The studio is aptly named Capital Pictures. And rightly so, because at the heart of the movie, the two-fold plot of the film contains socio-economic commentary. The counterpart to the socio-economic side is about being dedicated to one’s true passions. Mannix can easily represent anyone who has a job that they work hard at and are dedicated to but often drawn to opportunities that would be easier and make more money. Do you choose to follow your passion? Or, do you choose the easy way out that would be more profitable? You will have to see the movie in order to discover how Mannix dealt with that real-world conundrum. Although the story of the passion of Christ is a backdrop in the film, it actually plays quite an important role near the end of the third act. The message of love transcends the screenplay (being shot in the movie) and impacts the actors and studio leadership. There are so many wonderful elements to discuss in Hail, Caesar and I have just touched on a few of them. I encourage you to make your way to the cinema this weekend in order to experience it for yourself.

“True Story” movie review

True StoryDoes everyone deserve to have their story told? Fox Searchlight Pictures’ True Story starring Jonah Hill and James Franco is the type of mystery/drama cinematic work that sucks you in from the opening scene. It’s like a good mystery novel that you can’t put down. This movie slipped past a large portion of patrons of the temple of moving pictures and critics, including yours truly. At the recommendation of a friend of mine, I watched it and found it to be an exemplary movie that combines the best of a gripping mystery and pairs it with pedigreed acting and direction. It was also surprising to see both Hill and Franco in serious roles–very much a juxtaposition to the roles each respectively find themselves in. Director Rupert Goold provides us with an outstanding movie that intrigues and entertains. The cool color pallet and cinematography resemble a David Fincher style of direction. For journalists, authors, or even university researchers, this movie adds a self-reflivity element to the plot steeped in the idea of telling a story.

After years of having stories grace the covers of notionally syndicated magazines and news papers, award-winning New York Times journalist Mike Finkel (Hill) winds up disgraced after publishing a story that was was unethical in its presentation. Following his relation to Montanna, Finkel is presented with a high-profile case of Christian Longo (Franco), a man accused of murdering his entire family. Skeptical at first, Finkel is soon confronted with a multifaceted story that screams to be published. The more Finkel delves into the mind and history of Longo, the more he is intrigued by the events and actions that led Longo to be accused of the horrendous crime. Striking up a deal to teach Longo how to be a writer, Finkel takes the opportunity to write a best-selling novel in order to get back into the gam; only, he may have encountered more than meets the eye, and wrestles with the question: how to tell a true story? Sometimes a “true” story contains far more than could have ever been anticipated.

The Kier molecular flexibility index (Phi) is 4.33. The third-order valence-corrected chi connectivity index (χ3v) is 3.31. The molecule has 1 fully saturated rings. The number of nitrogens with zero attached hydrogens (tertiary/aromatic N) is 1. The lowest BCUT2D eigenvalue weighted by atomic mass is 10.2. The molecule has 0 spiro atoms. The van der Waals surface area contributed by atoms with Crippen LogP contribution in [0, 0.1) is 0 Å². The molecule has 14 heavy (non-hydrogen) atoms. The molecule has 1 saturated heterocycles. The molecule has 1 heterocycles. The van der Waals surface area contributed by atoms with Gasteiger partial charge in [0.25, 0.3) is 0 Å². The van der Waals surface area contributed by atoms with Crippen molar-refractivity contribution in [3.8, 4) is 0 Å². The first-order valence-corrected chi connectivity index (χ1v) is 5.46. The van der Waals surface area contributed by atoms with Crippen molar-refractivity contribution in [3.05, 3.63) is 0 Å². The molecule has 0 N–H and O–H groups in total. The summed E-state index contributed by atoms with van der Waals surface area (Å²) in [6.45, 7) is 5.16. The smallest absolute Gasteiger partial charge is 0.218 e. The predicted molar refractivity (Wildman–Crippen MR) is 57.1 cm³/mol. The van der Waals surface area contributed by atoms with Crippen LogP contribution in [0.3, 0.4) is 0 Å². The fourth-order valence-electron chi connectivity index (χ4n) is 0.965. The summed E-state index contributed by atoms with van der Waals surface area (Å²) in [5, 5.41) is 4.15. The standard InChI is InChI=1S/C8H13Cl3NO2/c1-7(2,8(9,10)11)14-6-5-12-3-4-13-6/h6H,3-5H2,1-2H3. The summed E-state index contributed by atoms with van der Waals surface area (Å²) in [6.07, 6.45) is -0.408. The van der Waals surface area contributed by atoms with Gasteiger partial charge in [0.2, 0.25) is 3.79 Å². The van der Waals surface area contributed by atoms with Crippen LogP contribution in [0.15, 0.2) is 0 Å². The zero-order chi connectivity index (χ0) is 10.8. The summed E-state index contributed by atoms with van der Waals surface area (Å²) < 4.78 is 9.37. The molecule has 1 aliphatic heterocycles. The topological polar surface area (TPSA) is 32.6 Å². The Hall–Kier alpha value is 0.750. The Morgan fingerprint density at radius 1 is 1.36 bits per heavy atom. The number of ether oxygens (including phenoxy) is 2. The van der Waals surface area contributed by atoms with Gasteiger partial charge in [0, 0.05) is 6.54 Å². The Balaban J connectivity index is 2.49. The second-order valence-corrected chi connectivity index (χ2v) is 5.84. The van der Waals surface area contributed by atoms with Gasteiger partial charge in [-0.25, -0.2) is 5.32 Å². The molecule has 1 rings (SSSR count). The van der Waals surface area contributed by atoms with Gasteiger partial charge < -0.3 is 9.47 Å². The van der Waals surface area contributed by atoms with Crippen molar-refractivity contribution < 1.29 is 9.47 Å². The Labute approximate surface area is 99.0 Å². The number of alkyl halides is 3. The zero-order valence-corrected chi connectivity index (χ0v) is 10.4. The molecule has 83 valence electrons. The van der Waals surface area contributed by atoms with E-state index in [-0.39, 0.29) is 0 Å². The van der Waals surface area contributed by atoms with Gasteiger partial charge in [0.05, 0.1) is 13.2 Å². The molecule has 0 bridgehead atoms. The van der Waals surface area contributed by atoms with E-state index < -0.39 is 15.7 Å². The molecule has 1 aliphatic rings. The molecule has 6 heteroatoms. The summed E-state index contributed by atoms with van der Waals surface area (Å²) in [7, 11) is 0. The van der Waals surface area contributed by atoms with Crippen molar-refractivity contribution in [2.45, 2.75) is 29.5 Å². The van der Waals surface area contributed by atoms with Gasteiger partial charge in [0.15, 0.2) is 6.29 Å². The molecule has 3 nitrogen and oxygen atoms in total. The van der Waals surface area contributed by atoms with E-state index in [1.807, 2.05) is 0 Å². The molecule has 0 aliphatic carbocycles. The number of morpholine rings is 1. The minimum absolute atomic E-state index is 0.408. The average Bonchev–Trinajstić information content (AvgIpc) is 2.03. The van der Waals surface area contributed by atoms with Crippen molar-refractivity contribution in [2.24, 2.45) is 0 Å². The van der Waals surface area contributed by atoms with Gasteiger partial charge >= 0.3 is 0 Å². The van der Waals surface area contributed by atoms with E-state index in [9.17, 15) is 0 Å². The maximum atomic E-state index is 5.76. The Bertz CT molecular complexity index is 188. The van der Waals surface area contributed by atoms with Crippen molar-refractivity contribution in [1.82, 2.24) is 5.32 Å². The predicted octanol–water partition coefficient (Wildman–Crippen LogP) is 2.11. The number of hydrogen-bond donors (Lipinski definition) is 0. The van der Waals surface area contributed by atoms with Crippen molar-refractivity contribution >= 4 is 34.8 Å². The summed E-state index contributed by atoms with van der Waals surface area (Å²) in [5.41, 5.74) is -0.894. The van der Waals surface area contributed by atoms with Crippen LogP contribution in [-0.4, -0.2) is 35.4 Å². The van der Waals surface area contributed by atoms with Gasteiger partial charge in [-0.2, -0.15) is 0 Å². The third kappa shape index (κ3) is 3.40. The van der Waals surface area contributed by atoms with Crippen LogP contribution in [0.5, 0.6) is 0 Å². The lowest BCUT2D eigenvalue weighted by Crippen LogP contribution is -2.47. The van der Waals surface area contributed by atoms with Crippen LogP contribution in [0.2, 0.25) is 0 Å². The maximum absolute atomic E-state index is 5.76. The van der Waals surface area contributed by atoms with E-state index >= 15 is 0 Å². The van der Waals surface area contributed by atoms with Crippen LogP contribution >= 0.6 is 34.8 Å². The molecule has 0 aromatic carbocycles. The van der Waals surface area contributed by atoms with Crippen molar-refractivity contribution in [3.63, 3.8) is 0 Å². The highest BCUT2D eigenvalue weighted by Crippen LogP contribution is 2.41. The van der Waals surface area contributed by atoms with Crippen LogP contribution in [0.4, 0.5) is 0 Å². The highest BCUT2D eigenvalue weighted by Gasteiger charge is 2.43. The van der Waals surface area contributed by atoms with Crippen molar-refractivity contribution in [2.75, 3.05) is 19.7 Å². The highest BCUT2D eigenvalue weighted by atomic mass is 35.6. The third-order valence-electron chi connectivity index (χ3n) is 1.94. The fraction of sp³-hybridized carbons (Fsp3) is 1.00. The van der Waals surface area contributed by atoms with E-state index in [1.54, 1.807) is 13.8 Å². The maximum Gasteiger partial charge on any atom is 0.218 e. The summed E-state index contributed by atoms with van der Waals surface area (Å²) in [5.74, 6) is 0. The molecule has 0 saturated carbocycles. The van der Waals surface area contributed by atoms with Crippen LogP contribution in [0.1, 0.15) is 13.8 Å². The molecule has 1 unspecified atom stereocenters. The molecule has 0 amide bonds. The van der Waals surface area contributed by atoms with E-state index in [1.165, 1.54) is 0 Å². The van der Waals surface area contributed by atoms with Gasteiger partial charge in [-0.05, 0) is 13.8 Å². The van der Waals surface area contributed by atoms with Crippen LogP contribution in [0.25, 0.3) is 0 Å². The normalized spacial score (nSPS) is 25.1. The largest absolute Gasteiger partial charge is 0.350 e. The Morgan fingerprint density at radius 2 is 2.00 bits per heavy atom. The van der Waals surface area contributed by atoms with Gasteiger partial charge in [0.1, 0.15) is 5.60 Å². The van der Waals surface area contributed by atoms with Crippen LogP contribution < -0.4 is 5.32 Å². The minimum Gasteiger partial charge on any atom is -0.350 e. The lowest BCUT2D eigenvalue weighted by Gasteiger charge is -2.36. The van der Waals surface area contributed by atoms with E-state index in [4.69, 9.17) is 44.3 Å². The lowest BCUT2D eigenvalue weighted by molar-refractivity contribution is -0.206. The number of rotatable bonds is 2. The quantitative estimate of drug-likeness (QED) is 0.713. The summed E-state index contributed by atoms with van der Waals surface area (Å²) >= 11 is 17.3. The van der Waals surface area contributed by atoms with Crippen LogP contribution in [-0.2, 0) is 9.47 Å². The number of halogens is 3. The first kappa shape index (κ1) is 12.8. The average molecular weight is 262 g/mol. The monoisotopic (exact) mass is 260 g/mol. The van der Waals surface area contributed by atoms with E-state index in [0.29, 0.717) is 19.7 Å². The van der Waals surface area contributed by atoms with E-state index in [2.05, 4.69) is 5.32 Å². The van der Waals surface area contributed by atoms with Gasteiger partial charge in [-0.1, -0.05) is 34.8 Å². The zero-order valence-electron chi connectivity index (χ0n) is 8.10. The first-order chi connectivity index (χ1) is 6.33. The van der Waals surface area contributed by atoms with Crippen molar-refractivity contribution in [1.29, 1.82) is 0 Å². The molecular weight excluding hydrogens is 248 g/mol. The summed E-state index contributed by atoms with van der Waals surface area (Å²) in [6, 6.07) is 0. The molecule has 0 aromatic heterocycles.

Gotcha! Like an excellent mystery/drama should, True Story contains a fantastic “gotcha” moment during the third act. Beyond the mystery at hand, there is a manipulation of facts and emotions that will catch you off guard and cause you to question and analyze the story in such a way that you did not see coming. I don’t know about you, but when I watched it, I felt the movie had a fair amount of a Hitchcockian feel about it. Just when you think you have it figured out, then you have to rethink your entire perception of past events and plot devices. You will likely ask yourself, ‘what is the true story being told here?’ This dynamic plot is three fold. You have the story of the alleged murders, the story Finkel is writing about Longo, and the movie itself which captures the over-arching story of the relationship between Finkel and Longo. This is a true story based on the true story which is based on another story. At each turn, you are sucked in deeper and deeper until you are not sure who is deceiving whom.
The cinematography and direction are both outstanding. Couple those elements with the excellent acting and writing, and you have a fantastic mystery/drama that continues to entice you as you watch it. A very positive note on the plot of this movie is the commitment to visual storytelling. From the moment the movie opens, the audience is shown the director’s commitment to using the magic of moving pictures to tell this story. So often with mysteries, it is necessary for the characters to engage in prolific exposition in order to help the detectives/journalists or even you as the audience member to piece together the puzzle. Fortunately, Goold and Finkel (as we wrote the story based on his encounters with Longo) all the characters to evolve naturally and dialog with one another in such a way that they enhance the plot and not speak their way through it.

If you enjoy murder-mysteries or investigative journalism, then this is definitely a movie for you. Despite the fact this movie flew under the radar, it is a wonderful example of how a true story can be more interesting and gripping than the best work of fiction. If for no other reason, you should watch this movie in order to see a different side to Jonah Hill and James Franco as they demonstrate their ability to reach beyond the comedies and satires they are so often associated with.